INCF was established through the OECD Global Science Forum
The Global Science Forum (GSF) of the Organization for Economic Cooperation and Development (OECD) organizes working groups in several specialist areas of sciences. These working groups develop recommendations for international coordinated efforts in the OECD member countries and other collaborating nations. With the support of the ministers of research in the OECD area, several activities have been initiated in areas including particle physics and biodiversity information. GSF initiated a new international organization, INCF, to further the development of Neuroinformatics as a global effort.
Neuroinformatlcs combines neuroscience and informatics research
Neuroinformatics deals with development and application of advanced tools and approaches essential for major advancement in understanding the structure and function of the brain. The field covers three primary areas:
- neuroscience data and knowledge bases which are increasingly capable of handling the full complexity and organization of the nervous system, from molecular to behavioral levels
- tools for data-acquisition, analysis, visualization and distribution. of nervous system data
- theoretical, computational and simulation environments for modeling of understanding the brain
The mission of the INCF
- coordinate and foster international activities in neuroinformatics
- contribute to the development and maintenance of database and computational infrastructure
- establish support mechanisms for scalable, portable, and extensible neuroscience applications that can be used by neuroscience laboratories
- develop mechanisms for the seamless flow of information and knowledge between academia, private enterprises and the publication industry
The neuroinformatics infrastructure will enable access to all freely accessible data and analysis resources for human brain research to the international research community.
What is Neuroinformatics ?
Neuroinformatics attempts to
synthesize the diverse and complex information emerging in neuroscience by integrating tools generated in information science.
The three principal aims of neuroinformatics are :
- To optimize the accumulation, storage, and sharing of vast amounts of primary data and of large, structured neuroscience databases. As described above, the data are of an enormous diversity. The most immediate goal is to develop standards and mechanisms for sharing the vast amount of data among researchers.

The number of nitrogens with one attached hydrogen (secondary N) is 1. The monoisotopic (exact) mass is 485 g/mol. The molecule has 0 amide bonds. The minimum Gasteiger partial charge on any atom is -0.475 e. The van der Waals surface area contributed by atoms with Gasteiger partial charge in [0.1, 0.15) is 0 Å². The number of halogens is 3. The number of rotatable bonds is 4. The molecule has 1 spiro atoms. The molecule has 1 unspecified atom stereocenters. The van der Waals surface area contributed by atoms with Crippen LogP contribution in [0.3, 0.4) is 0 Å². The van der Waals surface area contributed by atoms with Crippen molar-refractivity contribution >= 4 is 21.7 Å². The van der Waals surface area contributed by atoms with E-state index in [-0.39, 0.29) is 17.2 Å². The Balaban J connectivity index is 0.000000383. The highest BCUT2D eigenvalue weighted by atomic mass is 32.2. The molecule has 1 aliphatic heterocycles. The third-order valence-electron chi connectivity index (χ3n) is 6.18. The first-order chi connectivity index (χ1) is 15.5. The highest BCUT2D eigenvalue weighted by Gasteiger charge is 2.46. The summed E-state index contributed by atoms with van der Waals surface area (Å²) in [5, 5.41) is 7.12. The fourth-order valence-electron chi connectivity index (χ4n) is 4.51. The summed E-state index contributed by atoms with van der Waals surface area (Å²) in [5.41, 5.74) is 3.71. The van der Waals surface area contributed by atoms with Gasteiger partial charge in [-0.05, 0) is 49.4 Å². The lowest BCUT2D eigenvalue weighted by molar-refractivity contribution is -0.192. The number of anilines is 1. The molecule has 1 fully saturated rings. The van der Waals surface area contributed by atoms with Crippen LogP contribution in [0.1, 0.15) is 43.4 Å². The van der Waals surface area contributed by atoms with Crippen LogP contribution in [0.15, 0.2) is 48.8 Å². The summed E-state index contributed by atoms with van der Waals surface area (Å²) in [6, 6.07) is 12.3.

- To develop tools for manipulating and managing the data. Although many relevant techniques have already been developed in other fields, the neuroscience community must collectively design and develop special-purpose analytical tools and algorithms that are optimal for their needs. It is likely that, in the near future, large databases will play a similar role in neuroscience as they already do in genomics, where the existence of very large bodies of data, and of tools to navigate and manipulate these data, leads to breakthroughs in understanding and important commercial applications linked to human health. It is anticipated that some of these tools will, in turn, be of great benefit to researchers in various branches of the information sciences as they deal with problems (such as machine learning, robotic task planning, etc.) that are related to brain function in humans and other organisms.
- To create computational models of brain structure and function that can be validated using the data. As in all of science, the understanding of the systems and phenomena under study involves the development of models that are not just descriptive but predictive and explanatory as well. In this case, the systems and phenomena are among the most difficult to model: from the molecular--/--cellular up to perception, learning, memory, reasoning, etc. The only way to validate models of these sophisticated phenomena is through confrontation with the data sets of neuroscience, using tools developed via neuroinformatics.
INCF and Neuroinformatics event reports
- Neuroinformatics2012 Outline
- Neuroinformatics2011 Outline
- Neuroinformatics2010 Outline
- Neuroinformatics2009 Homepage
- Neuroinformatics2008 Homepage
- INCF workshop(Aug.-Sep.)
- INCF Workshop2007 Outline
- Bjaalie and Grillner(2007)
- Jan G. Bjaalie and Sten Grillner of INCF has published an article to introduce the activity of INCF
- SfN President Message in NQ Summer 2007
- About the article having been commented by the Neuroscience Quarterly, Summer 2007
- SfN President talks about neuroinformatics
- David van Essen, the President of the Society for Neuroscience (SfN), wrote an article, "Neuroinformatics - What's in it for you?" inNeuroscience Quarterly, spring 2007
- Speech at the INCF Inauguration
- Speech at the INCF Inauguration
- Inauguration of the INCF Secretariat
- Inauguration of the INCF Secretariat Outline
- SfN2006 Outline